All patients of gall stone disease presented at surgical outpatient department were evaluated by detailed history and complete physical examination. Those who had sign and symptoms suggestive of symptomatic gall stone were subjected to blood investigations like complete blood count, liver function tests, renal function tests and radiological workup including CXR and ultrasound abdomen. All patients were sent to anesthesia clinic for general anesthesia evaluation. After getting clearance from anesthesia clinic, patients were fixed for surgery. On the day before surgery, the patient with his/her family member returned to the outpatient clinic, where they were asked to sign a consent form for the surgery after discussion of the benefits and risks of the procedure. And instructions were given regarding surgery. All patients were advised to take tablet diazepam 10 mg and tablet ranitidine hydrochloride 150mg along with tablet metoclopramide 10 mg at 2200 hours night before the surgery and to repeat same drugs at 06.00 hours on the day of surgery as pre-medication. On the morning of the operation day, the patient arrived at the preoperative preparation room one hour before the planned operation after fasting for more than 6 hours. All day care patients were scheduled early in the morning list. All surgeries were performed under general anesthesia with endotracheal tube intubations.

General anesthesia was used with established following protocol. Fentanyl 2 mg/kg, Propofol 2 mg/kg and Vancuronium 0.1 mg/kg during induction and intubation and maintained by Oxygen and Nitrous oxide. Isoflurane, Vancuronium and Fentanyl boluses as and when required.

Trocar site were infiltrated with 2% lignocaine prior to incision. The surgery was performed by two senior consultant surgeons. Injection Cefazolin 1 gm slow IV was administered after test dose as prophylactic antibiotic 30 minutes prior to incision. Laparoscopic cholecystectomy was performed by standard American technique. Pneumoperitonium was created with the help of Veeres needle in 290 patients and in 19 patients with open technique due to umbilical hernia in 13 patients and lower midline surgical incision involving para-umblical region in 6 patients. CO2 was insufflated for distension of abdominal space followed by standard four port entry. Thereafter, Calots triangle dissected, cystic duct and artery clipped and divided, and gall bladder dissected off the gallbladder fossa by hook electrocautery in 271 patients and by using harmonic shear in 38 patients. Patients were shifted to postoperative recovery room and maintained on intravenous fluids for 4 hours post surgery. Patients were assessed at regular interval by a member of the surgical team and attending nurse for post operative complaints and vital signs. Injection Diclofenac sodium and injection Ondansteron were given for pain and nausea or vomiting if required. After 4 hours, operating surgeon along with anesthesiologist evaluated the patient for pain, nausea, vomiting, consciousness level and vital parameters (including oxygen saturation). They were encouraged to sit up, drink and go to the toilet under supervision. Four factors including nausea, vomiting, incisional pain and shoulder tip pain were critically evaluated.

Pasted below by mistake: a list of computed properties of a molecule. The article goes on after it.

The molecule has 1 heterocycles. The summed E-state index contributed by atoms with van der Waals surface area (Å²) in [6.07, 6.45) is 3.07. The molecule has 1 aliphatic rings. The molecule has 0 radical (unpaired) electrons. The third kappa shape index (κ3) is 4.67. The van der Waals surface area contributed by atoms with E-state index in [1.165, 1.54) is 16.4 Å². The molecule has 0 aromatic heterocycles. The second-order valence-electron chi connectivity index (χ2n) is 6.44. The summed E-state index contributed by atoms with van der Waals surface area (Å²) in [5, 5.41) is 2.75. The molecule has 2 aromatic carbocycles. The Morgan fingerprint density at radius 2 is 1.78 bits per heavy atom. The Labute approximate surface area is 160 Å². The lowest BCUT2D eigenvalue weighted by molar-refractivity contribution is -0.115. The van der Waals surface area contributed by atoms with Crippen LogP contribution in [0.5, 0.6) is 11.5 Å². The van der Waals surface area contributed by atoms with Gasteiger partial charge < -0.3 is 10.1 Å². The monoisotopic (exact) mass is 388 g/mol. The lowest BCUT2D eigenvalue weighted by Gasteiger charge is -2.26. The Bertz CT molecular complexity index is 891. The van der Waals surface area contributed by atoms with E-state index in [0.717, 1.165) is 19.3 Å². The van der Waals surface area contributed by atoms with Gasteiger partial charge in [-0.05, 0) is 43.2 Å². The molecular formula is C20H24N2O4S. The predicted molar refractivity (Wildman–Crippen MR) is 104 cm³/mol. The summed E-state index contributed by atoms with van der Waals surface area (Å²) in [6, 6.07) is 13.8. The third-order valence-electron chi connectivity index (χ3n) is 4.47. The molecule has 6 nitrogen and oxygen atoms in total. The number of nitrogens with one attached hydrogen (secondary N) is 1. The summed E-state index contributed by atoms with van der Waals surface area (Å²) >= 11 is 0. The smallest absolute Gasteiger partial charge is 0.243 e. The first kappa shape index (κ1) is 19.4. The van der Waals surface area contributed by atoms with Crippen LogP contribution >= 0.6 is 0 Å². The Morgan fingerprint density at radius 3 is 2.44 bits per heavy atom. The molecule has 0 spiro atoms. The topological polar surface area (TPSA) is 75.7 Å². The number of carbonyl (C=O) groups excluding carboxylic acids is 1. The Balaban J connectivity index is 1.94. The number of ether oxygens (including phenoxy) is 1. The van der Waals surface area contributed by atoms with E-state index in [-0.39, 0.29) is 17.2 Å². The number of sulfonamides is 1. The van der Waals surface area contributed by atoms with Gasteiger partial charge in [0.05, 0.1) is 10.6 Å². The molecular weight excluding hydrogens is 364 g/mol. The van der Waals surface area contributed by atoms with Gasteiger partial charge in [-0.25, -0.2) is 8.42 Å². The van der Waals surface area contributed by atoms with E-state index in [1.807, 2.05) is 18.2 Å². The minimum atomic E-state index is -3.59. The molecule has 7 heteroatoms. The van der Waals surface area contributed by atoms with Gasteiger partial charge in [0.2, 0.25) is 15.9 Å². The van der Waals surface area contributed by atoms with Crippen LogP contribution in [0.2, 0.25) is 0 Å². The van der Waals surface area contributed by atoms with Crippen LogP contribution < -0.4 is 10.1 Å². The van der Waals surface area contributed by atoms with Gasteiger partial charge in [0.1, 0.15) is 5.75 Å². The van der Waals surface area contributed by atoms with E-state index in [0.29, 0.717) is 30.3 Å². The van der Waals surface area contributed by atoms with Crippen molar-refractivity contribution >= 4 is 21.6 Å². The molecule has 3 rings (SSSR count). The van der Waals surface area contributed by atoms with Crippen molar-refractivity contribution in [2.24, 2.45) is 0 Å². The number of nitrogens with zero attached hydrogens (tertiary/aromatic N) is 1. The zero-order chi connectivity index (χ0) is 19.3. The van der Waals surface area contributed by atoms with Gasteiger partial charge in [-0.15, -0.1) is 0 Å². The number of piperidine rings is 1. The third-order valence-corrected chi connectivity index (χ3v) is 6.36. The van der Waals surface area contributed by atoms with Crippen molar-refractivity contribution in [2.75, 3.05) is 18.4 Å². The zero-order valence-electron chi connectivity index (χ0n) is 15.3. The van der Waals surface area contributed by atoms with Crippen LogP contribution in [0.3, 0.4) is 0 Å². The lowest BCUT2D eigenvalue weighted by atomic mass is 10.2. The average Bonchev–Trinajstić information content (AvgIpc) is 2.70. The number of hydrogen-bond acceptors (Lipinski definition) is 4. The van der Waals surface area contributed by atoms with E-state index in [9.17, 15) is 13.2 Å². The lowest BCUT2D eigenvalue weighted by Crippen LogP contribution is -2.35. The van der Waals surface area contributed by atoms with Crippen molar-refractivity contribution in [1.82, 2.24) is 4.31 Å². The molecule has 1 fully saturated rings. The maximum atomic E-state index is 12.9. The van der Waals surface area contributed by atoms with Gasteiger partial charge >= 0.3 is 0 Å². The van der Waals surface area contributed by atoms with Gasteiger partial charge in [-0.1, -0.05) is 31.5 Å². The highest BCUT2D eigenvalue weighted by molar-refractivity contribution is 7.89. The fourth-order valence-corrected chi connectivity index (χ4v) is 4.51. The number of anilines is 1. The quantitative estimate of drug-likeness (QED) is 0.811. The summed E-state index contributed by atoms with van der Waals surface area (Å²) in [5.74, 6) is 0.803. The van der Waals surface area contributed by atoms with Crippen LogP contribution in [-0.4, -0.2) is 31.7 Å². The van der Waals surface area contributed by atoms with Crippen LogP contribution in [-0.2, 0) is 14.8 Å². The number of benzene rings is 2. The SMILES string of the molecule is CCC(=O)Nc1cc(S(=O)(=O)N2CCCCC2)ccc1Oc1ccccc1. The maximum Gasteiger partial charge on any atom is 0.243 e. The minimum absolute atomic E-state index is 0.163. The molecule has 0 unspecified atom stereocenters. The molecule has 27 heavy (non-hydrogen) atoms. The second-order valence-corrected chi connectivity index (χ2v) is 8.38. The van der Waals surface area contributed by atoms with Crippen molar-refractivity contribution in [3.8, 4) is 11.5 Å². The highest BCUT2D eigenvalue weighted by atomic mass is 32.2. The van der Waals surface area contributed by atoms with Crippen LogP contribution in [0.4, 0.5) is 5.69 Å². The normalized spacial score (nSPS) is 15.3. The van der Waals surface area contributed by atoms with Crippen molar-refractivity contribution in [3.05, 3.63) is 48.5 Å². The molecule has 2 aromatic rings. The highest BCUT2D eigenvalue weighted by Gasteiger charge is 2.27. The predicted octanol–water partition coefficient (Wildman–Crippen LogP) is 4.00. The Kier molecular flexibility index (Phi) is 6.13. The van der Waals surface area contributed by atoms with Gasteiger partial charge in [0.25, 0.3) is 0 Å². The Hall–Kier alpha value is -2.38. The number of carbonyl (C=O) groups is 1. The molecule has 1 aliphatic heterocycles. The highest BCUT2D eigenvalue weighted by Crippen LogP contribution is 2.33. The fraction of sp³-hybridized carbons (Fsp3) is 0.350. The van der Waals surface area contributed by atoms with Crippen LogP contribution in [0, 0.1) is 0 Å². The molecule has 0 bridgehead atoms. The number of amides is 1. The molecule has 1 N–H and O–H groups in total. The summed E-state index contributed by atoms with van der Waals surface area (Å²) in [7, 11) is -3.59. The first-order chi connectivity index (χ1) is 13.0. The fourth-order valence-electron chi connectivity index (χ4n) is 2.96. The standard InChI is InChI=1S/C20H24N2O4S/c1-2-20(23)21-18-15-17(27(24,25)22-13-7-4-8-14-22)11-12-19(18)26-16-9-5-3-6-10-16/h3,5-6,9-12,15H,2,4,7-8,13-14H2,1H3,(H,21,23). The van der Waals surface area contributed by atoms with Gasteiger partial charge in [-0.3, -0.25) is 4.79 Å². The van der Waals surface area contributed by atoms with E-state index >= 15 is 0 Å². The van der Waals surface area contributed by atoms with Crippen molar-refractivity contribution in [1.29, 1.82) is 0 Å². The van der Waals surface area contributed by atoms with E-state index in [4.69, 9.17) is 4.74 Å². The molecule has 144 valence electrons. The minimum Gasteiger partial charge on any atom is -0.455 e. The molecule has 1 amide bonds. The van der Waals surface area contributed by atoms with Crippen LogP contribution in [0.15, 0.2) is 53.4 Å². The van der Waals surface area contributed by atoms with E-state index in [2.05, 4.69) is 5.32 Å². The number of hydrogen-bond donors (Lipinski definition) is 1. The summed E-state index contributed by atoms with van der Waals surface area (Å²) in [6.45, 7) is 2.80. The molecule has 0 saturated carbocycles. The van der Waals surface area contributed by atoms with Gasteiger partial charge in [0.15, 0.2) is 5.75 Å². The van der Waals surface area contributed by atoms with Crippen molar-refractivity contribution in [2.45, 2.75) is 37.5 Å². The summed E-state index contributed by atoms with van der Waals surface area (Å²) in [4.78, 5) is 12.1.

Patients were discharged 6 to 8 hours after surgery if they satisfied the following criteria: 1) Vital signs were within 20% of preoperative level; 2) Patients were able to understand instructions and can ambulate; 3) Patients were relieved of nausea, vomiting and pain; 4) Able to tolerate liquids and void urine; 5)No bleeding from surgical sites; 6) Patient feeling comfortable and ready to go home willingly.

Patients undergoing daycare laparoscopic cholecystectomy were admitted if: 1) There was a conversion to open cholecystectomy; 2) If discharge criteria were not satisfied; 3) Unexpected medical problem attributed to the surgery.

Patients were given tablet Diclofenac sodium 50 mg orally three times daily and tablet Ondensetron 4 mg orally two times. Patients were provided phone number of the resident in charge and advised to contact if required or to report to the 24 hours emergency services if necessary. They were called back the next morning to assess general well being, pain, discomfort, nausea, vomiting or any other side effects attributable to anesthesia or surgery.